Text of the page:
|This article needs additional citations for verification. (September 2013)|
Dice (singular die or dice; from Old French dé; from Latin datum "something which is given or played"; plural dice or occasionally dices) are small throwable objects with multiple resting positions, used for generating random numbers. Dice are suitable as gambling devices for games like craps and are also used in non-gambling tabletop games.
A traditional die is a rounded cube, with each of its six faces showing a different number of dots (pips) from 1 to 6. When thrown or rolled, the die comes to rest showing on its upper surface a random integer from one to six, each value being equally likely. A variety of similar devices are also described as dice; such specialized dice may have polyhedral or irregular shapes and may have faces marked with symbols instead of numbers. They may be used to produce results other than one through six. Loaded and crooked dice are designed to favor some results over others for purposes of cheating or amusement.
A dice tray, a tray used to contain thrown dice, is sometimes used for gambling or board games, in particular to allow dice throws which do not interfere with other game pieces.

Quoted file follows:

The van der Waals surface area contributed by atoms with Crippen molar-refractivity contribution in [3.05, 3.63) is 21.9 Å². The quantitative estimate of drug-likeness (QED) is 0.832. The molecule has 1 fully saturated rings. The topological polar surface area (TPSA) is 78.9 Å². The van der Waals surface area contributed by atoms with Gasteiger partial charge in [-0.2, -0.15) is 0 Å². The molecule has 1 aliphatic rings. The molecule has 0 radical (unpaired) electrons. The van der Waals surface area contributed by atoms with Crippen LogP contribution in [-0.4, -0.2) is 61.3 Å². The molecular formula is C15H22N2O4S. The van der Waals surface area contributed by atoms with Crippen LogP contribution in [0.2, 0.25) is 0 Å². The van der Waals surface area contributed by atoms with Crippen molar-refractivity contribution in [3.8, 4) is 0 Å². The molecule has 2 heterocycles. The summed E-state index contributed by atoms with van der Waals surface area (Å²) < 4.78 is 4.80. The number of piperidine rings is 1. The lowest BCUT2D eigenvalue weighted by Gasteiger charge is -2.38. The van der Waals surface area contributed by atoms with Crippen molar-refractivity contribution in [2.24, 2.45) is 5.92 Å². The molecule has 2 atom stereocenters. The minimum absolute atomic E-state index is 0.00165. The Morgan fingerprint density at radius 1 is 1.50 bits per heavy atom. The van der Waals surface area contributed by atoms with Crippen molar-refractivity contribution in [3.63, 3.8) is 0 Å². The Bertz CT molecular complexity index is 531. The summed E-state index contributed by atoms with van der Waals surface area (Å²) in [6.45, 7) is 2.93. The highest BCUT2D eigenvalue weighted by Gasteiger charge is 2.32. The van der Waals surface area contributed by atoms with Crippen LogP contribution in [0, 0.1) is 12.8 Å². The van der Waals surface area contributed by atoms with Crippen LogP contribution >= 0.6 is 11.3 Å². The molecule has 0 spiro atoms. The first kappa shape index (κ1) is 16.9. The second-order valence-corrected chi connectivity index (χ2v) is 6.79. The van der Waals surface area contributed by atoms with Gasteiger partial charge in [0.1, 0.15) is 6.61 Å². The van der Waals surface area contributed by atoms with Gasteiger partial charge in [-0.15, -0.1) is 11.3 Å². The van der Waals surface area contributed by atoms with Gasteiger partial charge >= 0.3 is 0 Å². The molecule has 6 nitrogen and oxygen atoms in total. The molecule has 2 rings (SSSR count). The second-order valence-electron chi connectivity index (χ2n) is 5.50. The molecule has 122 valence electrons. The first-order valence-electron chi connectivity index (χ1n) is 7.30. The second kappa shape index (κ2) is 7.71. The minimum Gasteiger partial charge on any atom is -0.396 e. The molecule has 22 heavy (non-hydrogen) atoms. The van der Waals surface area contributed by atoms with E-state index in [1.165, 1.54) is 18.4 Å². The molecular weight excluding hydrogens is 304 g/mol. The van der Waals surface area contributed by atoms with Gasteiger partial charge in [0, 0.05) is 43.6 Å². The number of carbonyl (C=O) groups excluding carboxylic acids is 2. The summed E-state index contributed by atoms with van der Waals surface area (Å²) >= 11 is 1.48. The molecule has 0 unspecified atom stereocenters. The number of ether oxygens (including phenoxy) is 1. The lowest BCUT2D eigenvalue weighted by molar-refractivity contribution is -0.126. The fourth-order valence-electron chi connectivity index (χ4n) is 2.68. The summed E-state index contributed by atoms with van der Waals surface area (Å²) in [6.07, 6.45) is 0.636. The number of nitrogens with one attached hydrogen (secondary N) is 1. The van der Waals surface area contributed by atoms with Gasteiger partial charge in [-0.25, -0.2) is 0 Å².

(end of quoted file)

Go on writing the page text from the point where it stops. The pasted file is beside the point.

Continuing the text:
- 1 History
- 2 Usage
- 3 Construction
- 4 Terms
- 5 Variants
- 6 Application in role-playing games
- 7 Application in divination
- 8 See also
- 9 Notes
- 10 References
- 11 External links
Dice have been used since before recorded history, and it is uncertain where they originated. The oldest known dice were excavated as part of a 5000-year-old backgammon set at the Burnt City, an archeological site in south-eastern Iran.[disputed ] Other excavations from ancient tombs in the Indus Valley civilization indicate a South Asian origin. Dicing is mentioned as an Indian game in the Rigveda, Atharvaveda and Buddha games list. It also plays a critical role in the great Hindu epic Mahabharata, where Yudhisthira plays a game of dice against the Kauravas for the northern kingdom of Hastinapura, which becomes the trigger for a war. There are several biblical references to "casting lots", as in Psalm 22, indicating that dicing (or a related activity) was commonplace when the psalm was composed. Knucklebones was a skill game played by women and children; a derivative form had the four sides of the bone receive different values and count as modern dice. Gambling with two or three dice was a very popular form of amusement in Greece, especially with the upper classes, and a frequent accompaniment to symposia.